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Butterflies, inchworms, and plants: revisiting long-standing hypotheses of codiversification
AuthorJahner, Joshua P.
AdvisorForister, Matthew L.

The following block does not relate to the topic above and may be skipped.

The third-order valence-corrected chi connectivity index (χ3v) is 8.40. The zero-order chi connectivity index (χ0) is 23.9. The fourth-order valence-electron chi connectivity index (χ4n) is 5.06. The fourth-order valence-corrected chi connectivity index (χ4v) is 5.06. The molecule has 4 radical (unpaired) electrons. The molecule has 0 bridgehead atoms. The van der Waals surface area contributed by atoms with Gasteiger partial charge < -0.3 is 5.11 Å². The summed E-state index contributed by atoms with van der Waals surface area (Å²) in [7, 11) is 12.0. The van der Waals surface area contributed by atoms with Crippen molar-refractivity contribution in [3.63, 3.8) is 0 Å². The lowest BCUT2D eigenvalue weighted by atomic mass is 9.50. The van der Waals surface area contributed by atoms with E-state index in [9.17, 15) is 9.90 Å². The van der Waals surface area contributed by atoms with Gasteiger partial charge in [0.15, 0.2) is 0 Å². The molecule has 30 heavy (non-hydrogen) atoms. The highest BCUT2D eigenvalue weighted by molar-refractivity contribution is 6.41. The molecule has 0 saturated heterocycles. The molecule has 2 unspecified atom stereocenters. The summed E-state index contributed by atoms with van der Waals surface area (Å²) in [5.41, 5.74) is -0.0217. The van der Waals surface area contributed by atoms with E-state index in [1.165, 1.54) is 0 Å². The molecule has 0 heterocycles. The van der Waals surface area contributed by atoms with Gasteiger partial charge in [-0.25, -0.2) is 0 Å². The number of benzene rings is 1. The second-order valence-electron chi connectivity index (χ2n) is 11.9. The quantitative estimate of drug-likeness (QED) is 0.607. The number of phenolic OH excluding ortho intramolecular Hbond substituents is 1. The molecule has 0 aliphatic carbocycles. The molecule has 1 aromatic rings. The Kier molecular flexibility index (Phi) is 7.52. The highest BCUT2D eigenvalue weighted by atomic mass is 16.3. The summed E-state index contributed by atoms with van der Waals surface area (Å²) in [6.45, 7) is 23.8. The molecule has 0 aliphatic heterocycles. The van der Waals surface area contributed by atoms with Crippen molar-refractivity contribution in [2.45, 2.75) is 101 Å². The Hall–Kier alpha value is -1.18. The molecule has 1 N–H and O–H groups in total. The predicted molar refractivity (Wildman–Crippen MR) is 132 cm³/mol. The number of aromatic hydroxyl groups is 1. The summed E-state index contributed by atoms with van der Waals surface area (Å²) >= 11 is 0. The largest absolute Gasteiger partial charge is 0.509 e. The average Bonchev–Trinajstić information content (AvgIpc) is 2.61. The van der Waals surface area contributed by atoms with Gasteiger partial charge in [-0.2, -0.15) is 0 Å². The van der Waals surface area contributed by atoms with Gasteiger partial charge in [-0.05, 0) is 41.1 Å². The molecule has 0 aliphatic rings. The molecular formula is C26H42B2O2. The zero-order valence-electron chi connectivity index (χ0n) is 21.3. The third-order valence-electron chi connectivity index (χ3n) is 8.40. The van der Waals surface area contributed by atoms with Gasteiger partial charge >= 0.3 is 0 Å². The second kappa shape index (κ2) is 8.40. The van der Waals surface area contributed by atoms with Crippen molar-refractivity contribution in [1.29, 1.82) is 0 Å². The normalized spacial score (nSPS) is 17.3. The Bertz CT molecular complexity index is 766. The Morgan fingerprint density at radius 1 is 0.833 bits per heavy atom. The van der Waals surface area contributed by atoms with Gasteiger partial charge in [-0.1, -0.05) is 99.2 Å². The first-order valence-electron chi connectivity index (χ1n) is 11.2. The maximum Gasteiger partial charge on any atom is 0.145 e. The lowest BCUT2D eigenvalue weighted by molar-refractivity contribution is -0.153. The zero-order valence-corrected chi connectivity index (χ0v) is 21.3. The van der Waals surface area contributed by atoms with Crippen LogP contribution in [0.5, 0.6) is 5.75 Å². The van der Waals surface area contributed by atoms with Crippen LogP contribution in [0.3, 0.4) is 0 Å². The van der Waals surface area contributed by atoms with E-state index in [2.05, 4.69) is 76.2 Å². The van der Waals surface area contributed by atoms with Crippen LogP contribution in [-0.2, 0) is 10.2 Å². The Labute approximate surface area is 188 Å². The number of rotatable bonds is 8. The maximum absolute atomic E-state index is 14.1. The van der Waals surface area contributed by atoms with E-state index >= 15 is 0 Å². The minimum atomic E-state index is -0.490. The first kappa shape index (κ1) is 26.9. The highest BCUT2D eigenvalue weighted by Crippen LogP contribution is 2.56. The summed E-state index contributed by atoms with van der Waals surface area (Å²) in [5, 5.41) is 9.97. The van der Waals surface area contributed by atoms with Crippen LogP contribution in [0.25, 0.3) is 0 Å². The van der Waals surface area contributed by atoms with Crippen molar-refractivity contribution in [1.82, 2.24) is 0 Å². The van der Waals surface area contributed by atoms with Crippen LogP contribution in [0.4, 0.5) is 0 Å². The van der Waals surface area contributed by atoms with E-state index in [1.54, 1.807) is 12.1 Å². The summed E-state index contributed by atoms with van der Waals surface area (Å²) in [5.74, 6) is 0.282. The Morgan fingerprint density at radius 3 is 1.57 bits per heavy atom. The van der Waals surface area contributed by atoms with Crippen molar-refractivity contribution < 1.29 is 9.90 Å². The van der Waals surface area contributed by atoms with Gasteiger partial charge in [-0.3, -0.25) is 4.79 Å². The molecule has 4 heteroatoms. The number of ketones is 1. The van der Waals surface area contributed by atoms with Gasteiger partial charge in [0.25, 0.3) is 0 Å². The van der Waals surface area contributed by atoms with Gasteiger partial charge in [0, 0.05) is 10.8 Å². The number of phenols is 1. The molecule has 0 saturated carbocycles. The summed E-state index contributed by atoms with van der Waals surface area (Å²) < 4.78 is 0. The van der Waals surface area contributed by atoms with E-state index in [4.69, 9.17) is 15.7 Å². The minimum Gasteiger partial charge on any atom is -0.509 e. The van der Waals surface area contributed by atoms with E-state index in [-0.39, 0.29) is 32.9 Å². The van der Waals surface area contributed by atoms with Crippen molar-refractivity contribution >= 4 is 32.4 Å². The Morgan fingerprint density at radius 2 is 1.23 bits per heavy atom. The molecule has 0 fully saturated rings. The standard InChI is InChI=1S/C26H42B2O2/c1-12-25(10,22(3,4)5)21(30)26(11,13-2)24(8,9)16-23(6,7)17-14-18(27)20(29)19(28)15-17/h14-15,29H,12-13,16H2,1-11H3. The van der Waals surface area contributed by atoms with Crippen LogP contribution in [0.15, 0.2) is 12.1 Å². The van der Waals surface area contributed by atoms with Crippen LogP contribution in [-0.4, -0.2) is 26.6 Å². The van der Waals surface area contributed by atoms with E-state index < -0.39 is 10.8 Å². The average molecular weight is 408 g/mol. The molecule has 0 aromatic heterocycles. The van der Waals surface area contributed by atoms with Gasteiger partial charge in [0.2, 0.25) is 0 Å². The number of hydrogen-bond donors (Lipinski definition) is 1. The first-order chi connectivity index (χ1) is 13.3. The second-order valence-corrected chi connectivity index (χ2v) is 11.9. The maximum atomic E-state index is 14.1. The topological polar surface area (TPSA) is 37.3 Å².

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The purpose of this dissertation was to understand how changes in short-term ecological factors have lead to long-term evolutionary consequences, with a particular focus on the diversification of herbivorous insects and the plants they feed on. I begin with a general discussion of current theory on how changes to a species’ niche, or general way of life, can shape evolutionary processes across a broad diversity of organisms, including adaptation, selection, diversification, and hybridization. Additionally, I discuss two important and unresolved questions specifically regarding the diversification of herbivorous insects and discuss how the subsequent three dissertation chapters attempt to address these areas of investigation. In Chapter 1, I investigate the evolutionary history of Neotropical moths in the hyperdiverse genus Eois (Geometridae), with an emphasis on documenting the roles of host conservatism, geography, and elevation in promoting diversification. In Chapter 2, I examine the evolution of secondary defense chemistry in one clade of Piper plants (Radula), the predominant genus that Eois caterpillars feed on. Finally in chapter 3, I elucidate patterns of novel host using Californian butterflies and exotic plants as a model system in an effort to determine the characteristics of herbivores that promote host shifting, which is typically the predominant mechanism by which diversification is thought to occur in herbivorous insect lineages.